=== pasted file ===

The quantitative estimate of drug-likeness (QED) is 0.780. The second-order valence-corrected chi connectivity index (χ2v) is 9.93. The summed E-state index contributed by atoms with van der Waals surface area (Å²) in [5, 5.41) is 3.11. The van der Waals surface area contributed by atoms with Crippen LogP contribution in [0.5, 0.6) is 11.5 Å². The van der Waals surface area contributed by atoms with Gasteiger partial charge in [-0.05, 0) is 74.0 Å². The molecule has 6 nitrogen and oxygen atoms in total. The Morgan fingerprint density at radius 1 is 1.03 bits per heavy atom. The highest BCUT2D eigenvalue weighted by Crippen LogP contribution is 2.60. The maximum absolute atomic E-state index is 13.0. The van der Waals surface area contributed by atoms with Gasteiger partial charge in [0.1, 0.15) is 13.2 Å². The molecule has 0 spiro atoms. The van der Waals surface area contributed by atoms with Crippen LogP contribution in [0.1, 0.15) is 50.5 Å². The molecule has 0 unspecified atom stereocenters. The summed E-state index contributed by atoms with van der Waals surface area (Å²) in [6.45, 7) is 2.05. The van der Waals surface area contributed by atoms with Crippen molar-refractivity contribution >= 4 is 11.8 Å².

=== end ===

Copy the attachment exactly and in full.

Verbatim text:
The quantitative estimate of drug-likeness (QED) is 0.780. The second-order valence-corrected chi connectivity index (χ2v) is 9.93. The summed E-state index contributed by atoms with van der Waals surface area (Å²) in [5, 5.41) is 3.11. The van der Waals surface area contributed by atoms with Crippen LogP contribution in [0.5, 0.6) is 11.5 Å². The van der Waals surface area contributed by atoms with Gasteiger partial charge in [-0.05, 0) is 74.0 Å². The molecule has 6 nitrogen and oxygen atoms in total. The Morgan fingerprint density at radius 1 is 1.03 bits per heavy atom. The highest BCUT2D eigenvalue weighted by Crippen LogP contribution is 2.60. The maximum absolute atomic E-state index is 13.0. The van der Waals surface area contributed by atoms with Gasteiger partial charge in [0.1, 0.15) is 13.2 Å². The molecule has 0 spiro atoms. The van der Waals surface area contributed by atoms with Crippen LogP contribution in [0.1, 0.15) is 50.5 Å². The molecule has 0 unspecified atom stereocenters. The summed E-state index contributed by atoms with van der Waals surface area (Å²) in [6.45, 7) is 2.05. The van der Waals surface area contributed by atoms with Crippen molar-refractivity contribution >= 4 is 11.8 Å².